Last Updated on 06/03/2022 by Chris Gampat
“The camera is about the size of an Olympus XA,” says James Guerin in an email to The Phoblographer. There isn’t usually a whole lot of uniqueness when it comes to pinhole cameras, but James has made something very special. His new camera shoots a pinhole photo on the front layer of the emulsion as well as a photo on the back. This means that you get both a standard photo and a redscale photo. We wanted to know more, and so James spilled the beans.
Phoblographer: You’ve been making pinhole cameras for years. Where did the idea of a double-sided camera come from?
James Guerin: I wanted to make a 35mm pinhole camera but I wanted something different. I try to incorporate something new or unseen before in all my designs.
I was playing with a wide-angle design of around 12mm to 15mm focal distance…pretty wide for 35mm but if you want a detailed pinhole image on 35mm you have to go wide. I saw that because of the size of the canister and my 15mm focal distance that there was space in the camera to have a double ‘film box’ and that I could do a redscale side as well as a regular side. The film travels between 2 film gates. Redscale is achieved by shooting on the ‘wrong’ side of the film so having a double-sided camera easily makes this possible. The redscale effect is a filter effect caused by the anti-halation layer which is the last layer of the film (the first layer if shooting redscale).
Usually, you have to buy redscale film or re-spool film onto a new canister back-to-front in the dark. The beauty of this camera is that you can choose whether to use redscale or normal color on a shot-by-shot basis and there is no re-spooling required.
Another cool thing about this camera is that you can shoot double exposures mixing both regular color and redscale.
Phoblographer: This is a pretty unique camera. What sort of engineering difficulties were present in making a product like this?
James Guerin: It’s pretty small compared to my other cameras so it’s a little tricky to work with these small parts. The camera is about the size of an Olympus XA. The biggest problem I faced (a problem with all 35mm pinhole cameras) is the frame spacing problem. Pinhole cameras are simple devices and most of them require the photographer to guess the amount to wind on or to use a number of rotations of the winder. This is not very precise though as the diameter of the wind on the spool increases as it collects film and therefore increases the amount of film collected with each rotation. The result is a waste of film and/or overlapping frames. I decided if I was to make a 35mm pinhole camera that I would have a solution for frame spacing. Film is expensive enough these days.
I came up with a ‘clicker’ that sits inside the camera beside the film gate and a small tooth engages the film sprockets and as the film passes a loud click is produced. There have been clickers used by pinholers in the past but mine does it in a different way. It took me many attempts to get it to work and to achieve it in a simple yet reliable way. It’s definitely my favorite part of the camera. It’s a joy to wind on the film and to hear those loud clicks.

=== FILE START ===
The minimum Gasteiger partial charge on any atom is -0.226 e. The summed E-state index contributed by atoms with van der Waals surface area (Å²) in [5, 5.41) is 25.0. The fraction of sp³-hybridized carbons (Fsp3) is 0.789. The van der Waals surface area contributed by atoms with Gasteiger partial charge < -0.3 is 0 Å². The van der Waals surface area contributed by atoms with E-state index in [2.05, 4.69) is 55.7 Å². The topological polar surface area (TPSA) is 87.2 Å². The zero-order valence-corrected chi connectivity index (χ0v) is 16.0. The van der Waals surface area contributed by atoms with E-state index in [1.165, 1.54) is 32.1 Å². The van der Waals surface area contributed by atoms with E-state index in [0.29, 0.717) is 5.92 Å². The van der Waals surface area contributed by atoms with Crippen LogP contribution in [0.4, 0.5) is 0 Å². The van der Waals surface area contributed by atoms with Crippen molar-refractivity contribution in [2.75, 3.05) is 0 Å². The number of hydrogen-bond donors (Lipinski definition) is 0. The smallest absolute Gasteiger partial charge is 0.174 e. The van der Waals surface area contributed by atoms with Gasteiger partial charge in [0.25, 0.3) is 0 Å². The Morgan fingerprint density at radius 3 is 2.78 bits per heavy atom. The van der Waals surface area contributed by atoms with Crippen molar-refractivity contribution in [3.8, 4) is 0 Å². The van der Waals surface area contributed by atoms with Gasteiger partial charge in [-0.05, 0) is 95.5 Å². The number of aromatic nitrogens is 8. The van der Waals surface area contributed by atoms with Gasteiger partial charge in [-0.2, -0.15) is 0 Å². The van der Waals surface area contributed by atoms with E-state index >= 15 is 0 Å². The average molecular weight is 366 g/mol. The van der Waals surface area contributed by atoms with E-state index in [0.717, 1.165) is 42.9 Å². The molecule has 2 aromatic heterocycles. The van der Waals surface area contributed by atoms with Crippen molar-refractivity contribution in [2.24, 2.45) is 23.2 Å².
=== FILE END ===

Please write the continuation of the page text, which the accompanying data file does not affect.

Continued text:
There is a rotating switch on top of the camera that disengages the clicker so that the film can be rewound in the camera (this was also quite a challenge).
Phoblographer: How would this work with black and white film or slide film?
James Guerin: It works the same way with slide film. I don’t know about black and white film…I’ll have to try it and see. Maybe it would result in more contrast due to red filtering? That’s just a guess though.
Phoblographer: Talk to us about the pinholes, please. I assume that there are little caps to prevent light from coming in and all, right?
James Guerin: Yes the pinholes are covered by a sliding magnetic shutter on each side. The pinhole themselves are 0.15mm laser drilled. They are really precise, thin, and perfectly round. You can see the quality in the images. I haven’t seen better than this in a 35mm pinhole and my scanner is a humble Epson V700. I’d like to see the results on a high-end scanner. For scanning I cut my film into strips of 4 and tape it onto the scanner glass upside down, scan, and then flip it in photoshop – it avoids Newton’s rings this way. Using the negative holders to scan would mean I’d lose the sprocket area.
I use 10 clicks on the camera to space the frames – this gives me enough space for cutting and allows some space to tape the film to the scanner. 8 clicks would space the film without any gap at all for the ultra-frugal. 🙂
Phoblographer: You talked about Clickers and how you can know if your camera has advanced the film far enough. It seems like you’ve got a big obsession with Clickers, right? Ha!
James Guerin: Ha-ha yes, this past year the ”Clicker” has definitely been an obsession. I tried so many designs and the eureka moment came by accident as it often does.
Phoblographer: You’ve made cameras out of wood before. Why plastic with this one?
James Guerin: I use wood where I can but for a lot of my design the parts get small and thin and wood is just too brittle when you get down to 1mm thickness.
For more, please head over to RealitySoSublte to pick up a pinhole camera for yourself.